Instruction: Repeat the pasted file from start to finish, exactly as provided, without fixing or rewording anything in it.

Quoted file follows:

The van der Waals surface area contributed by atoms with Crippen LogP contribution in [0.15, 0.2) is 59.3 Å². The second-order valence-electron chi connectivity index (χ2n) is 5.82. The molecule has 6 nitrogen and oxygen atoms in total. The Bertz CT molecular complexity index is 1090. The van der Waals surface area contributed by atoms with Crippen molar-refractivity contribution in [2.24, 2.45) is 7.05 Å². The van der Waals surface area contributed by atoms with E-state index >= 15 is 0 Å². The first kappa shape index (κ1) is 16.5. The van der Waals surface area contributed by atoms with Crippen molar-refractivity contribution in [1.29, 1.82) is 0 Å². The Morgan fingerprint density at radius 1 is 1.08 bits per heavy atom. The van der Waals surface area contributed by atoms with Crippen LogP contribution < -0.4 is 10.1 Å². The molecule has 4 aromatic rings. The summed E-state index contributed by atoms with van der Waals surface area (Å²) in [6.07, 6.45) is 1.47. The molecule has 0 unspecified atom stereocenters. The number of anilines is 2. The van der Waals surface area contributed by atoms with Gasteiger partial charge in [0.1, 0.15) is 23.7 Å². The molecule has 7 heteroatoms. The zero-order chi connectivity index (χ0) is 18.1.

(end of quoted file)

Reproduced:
The van der Waals surface area contributed by atoms with Crippen LogP contribution in [0.15, 0.2) is 59.3 Å². The second-order valence-electron chi connectivity index (χ2n) is 5.82. The molecule has 6 nitrogen and oxygen atoms in total. The Bertz CT molecular complexity index is 1090. The van der Waals surface area contributed by atoms with Crippen molar-refractivity contribution in [2.24, 2.45) is 7.05 Å². The van der Waals surface area contributed by atoms with E-state index >= 15 is 0 Å². The first kappa shape index (κ1) is 16.5. The van der Waals surface area contributed by atoms with Crippen molar-refractivity contribution in [1.29, 1.82) is 0 Å². The Morgan fingerprint density at radius 1 is 1.08 bits per heavy atom. The van der Waals surface area contributed by atoms with Crippen LogP contribution < -0.4 is 10.1 Å². The molecule has 4 aromatic rings. The summed E-state index contributed by atoms with van der Waals surface area (Å²) in [6.07, 6.45) is 1.47. The molecule has 0 unspecified atom stereocenters. The number of anilines is 2. The van der Waals surface area contributed by atoms with Gasteiger partial charge in [0.1, 0.15) is 23.7 Å². The molecule has 7 heteroatoms. The zero-order chi connectivity index (χ0) is 18.1.